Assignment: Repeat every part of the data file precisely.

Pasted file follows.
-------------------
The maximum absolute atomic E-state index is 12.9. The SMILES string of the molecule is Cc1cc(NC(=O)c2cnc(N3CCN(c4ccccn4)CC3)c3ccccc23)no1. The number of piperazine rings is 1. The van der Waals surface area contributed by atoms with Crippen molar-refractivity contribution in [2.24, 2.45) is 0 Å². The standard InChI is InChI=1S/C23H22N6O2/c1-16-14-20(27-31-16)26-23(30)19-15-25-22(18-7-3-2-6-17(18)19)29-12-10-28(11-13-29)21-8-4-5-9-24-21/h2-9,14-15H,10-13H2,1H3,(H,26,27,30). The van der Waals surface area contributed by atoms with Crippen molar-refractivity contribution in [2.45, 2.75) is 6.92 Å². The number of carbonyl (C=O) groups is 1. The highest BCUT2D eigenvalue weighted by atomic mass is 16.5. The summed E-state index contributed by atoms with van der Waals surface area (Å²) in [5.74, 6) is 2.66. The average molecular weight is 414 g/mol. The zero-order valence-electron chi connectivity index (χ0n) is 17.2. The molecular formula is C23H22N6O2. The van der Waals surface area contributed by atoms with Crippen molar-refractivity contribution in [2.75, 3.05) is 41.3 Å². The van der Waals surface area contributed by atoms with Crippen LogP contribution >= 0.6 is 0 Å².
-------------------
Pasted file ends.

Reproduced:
The maximum absolute atomic E-state index is 12.9. The SMILES string of the molecule is Cc1cc(NC(=O)c2cnc(N3CCN(c4ccccn4)CC3)c3ccccc23)no1. The number of piperazine rings is 1. The van der Waals surface area contributed by atoms with Crippen molar-refractivity contribution in [2.24, 2.45) is 0 Å². The standard InChI is InChI=1S/C23H22N6O2/c1-16-14-20(27-31-16)26-23(30)19-15-25-22(18-7-3-2-6-17(18)19)29-12-10-28(11-13-29)21-8-4-5-9-24-21/h2-9,14-15H,10-13H2,1H3,(H,26,27,30). The van der Waals surface area contributed by atoms with Crippen molar-refractivity contribution in [2.45, 2.75) is 6.92 Å². The number of carbonyl (C=O) groups is 1. The highest BCUT2D eigenvalue weighted by atomic mass is 16.5. The summed E-state index contributed by atoms with van der Waals surface area (Å²) in [5.74, 6) is 2.66. The average molecular weight is 414 g/mol. The zero-order valence-electron chi connectivity index (χ0n) is 17.2. The molecular formula is C23H22N6O2. The van der Waals surface area contributed by atoms with Crippen molar-refractivity contribution in [2.75, 3.05) is 41.3 Å². The van der Waals surface area contributed by atoms with Crippen LogP contribution >= 0.6 is 0 Å².